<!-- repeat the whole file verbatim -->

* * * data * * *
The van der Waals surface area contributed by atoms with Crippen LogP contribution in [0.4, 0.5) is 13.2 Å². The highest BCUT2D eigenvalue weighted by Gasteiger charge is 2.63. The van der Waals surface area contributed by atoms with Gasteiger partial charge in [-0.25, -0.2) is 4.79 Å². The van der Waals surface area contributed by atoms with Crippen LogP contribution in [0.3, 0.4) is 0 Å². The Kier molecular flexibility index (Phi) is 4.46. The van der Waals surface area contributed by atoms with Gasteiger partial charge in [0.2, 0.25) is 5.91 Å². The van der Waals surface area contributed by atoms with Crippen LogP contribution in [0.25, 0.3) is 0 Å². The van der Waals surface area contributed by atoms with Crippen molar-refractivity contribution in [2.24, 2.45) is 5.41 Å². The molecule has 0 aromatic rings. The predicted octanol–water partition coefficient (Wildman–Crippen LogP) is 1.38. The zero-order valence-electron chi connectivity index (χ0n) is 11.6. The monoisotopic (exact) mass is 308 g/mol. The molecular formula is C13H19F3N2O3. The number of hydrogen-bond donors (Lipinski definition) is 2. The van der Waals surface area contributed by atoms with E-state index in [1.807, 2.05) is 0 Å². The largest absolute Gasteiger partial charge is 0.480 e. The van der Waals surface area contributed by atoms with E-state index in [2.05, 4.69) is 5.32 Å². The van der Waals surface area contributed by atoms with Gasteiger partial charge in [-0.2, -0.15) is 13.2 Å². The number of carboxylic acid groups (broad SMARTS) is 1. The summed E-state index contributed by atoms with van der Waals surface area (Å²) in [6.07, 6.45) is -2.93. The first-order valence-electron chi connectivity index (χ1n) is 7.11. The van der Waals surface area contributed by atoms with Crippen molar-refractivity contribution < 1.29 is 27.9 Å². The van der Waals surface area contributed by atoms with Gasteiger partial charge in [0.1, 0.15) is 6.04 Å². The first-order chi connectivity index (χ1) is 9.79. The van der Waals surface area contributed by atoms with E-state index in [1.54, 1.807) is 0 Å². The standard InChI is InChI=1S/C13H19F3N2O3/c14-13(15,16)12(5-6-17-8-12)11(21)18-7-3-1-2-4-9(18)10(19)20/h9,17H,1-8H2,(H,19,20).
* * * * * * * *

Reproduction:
The van der Waals surface area contributed by atoms with Crippen LogP contribution in [0.4, 0.5) is 13.2 Å². The highest BCUT2D eigenvalue weighted by Gasteiger charge is 2.63. The van der Waals surface area contributed by atoms with Gasteiger partial charge in [-0.25, -0.2) is 4.79 Å². The van der Waals surface area contributed by atoms with Crippen LogP contribution in [0.3, 0.4) is 0 Å². The Kier molecular flexibility index (Phi) is 4.46. The van der Waals surface area contributed by atoms with Gasteiger partial charge in [0.2, 0.25) is 5.91 Å². The van der Waals surface area contributed by atoms with Crippen LogP contribution in [0.25, 0.3) is 0 Å². The van der Waals surface area contributed by atoms with Crippen molar-refractivity contribution in [2.24, 2.45) is 5.41 Å². The molecule has 0 aromatic rings. The predicted octanol–water partition coefficient (Wildman–Crippen LogP) is 1.38. The zero-order valence-electron chi connectivity index (χ0n) is 11.6. The monoisotopic (exact) mass is 308 g/mol. The molecular formula is C13H19F3N2O3. The number of hydrogen-bond donors (Lipinski definition) is 2. The van der Waals surface area contributed by atoms with E-state index in [1.807, 2.05) is 0 Å². The largest absolute Gasteiger partial charge is 0.480 e. The van der Waals surface area contributed by atoms with E-state index in [2.05, 4.69) is 5.32 Å². The van der Waals surface area contributed by atoms with Gasteiger partial charge in [-0.2, -0.15) is 13.2 Å². The number of carboxylic acid groups (broad SMARTS) is 1. The summed E-state index contributed by atoms with van der Waals surface area (Å²) in [6.07, 6.45) is -2.93. The first-order valence-electron chi connectivity index (χ1n) is 7.11. The van der Waals surface area contributed by atoms with Crippen molar-refractivity contribution < 1.29 is 27.9 Å². The van der Waals surface area contributed by atoms with Gasteiger partial charge in [0.1, 0.15) is 6.04 Å². The first-order chi connectivity index (χ1) is 9.79. The van der Waals surface area contributed by atoms with E-state index in [1.54, 1.807) is 0 Å². The standard InChI is InChI=1S/C13H19F3N2O3/c14-13(15,16)12(5-6-17-8-12)11(21)18-7-3-1-2-4-9(18)10(19)20/h9,17H,1-8H2,(H,19,20).